Racking up over 2 million trips in South Africa in the first six months of 2015 alone, Uber has experienced a surge in popularity in the region over the last two years, with strong footholds now in Kenya, Nigeria and, most recently, Ghana.
The success of the company's expansion in Sub-Saharan Africa stems from the scalability and transferability of its application, says Uber's senior operations and logistics manager, Timothy Willis: "We can basically turn on anywhere in the world, so no matter where you are on the continent you can actually use the same app to get a trip. That has allowed us to rapidly expand -- the app is super scalable."
Willis sat down with AfricaCom TV ahead of his presentation on big data at AfricaCom 2016 to discuss Uber's operations on the continent and how they have been able to leverage data to improve their offerings to customers.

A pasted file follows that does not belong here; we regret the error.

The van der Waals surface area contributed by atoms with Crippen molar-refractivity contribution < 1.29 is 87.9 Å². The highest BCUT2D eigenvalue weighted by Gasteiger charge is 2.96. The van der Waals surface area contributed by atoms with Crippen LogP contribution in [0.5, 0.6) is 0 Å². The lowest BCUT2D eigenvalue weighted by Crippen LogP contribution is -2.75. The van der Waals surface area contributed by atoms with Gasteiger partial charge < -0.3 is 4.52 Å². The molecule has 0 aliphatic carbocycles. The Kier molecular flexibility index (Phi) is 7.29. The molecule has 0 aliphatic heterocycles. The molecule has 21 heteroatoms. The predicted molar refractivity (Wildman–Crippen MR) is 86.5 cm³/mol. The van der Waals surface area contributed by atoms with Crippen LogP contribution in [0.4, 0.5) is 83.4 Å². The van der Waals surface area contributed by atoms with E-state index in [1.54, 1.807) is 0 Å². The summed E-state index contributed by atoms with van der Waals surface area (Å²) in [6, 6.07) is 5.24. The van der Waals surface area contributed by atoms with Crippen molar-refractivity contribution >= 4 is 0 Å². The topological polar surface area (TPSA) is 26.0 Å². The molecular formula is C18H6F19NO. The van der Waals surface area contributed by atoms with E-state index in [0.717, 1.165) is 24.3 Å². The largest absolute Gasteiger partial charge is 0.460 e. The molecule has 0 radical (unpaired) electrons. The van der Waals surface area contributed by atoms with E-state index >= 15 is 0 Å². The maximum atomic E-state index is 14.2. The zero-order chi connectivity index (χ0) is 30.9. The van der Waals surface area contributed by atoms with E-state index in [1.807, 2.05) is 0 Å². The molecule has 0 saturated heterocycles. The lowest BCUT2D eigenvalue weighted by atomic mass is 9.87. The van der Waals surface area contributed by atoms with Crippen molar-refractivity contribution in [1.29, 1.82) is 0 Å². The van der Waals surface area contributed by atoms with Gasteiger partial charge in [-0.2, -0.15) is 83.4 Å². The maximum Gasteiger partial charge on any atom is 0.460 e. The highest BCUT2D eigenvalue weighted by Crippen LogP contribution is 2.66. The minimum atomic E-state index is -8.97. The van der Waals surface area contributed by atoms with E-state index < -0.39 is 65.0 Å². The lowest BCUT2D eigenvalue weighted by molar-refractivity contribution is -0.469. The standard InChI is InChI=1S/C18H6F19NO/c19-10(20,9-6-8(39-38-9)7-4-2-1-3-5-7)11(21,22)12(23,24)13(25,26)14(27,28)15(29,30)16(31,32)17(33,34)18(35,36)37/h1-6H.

Talking about how Uber considers themselves a link between driver partners and riders, Willis says that its wealth of data has allowed the tech giant to gain valuable insights into both parties: "We are always looking at the data and the analytics to understand what campaigns work and what we should be driving more of. Everything at Uber is run as an experiment, so we are always learning and A-B testing."
And these experiments pay off -- through their data analysis they were able to roll out a new feature for arguably their most important audience, their driver partners: "A lot of drivers wanted a ride on their way home and we introduced a feature where they can put in the address of where they are going and we will match them with someone going in the same direction. That is just something where we listened to drivers' concerns and tried to make the marketplace better for all those involved."
As to what the future held for Uber, Willis said to "watch this space" as there would be further rollouts in the coming months of both their Uber and Uber Eats services.
You can view the full interview here:
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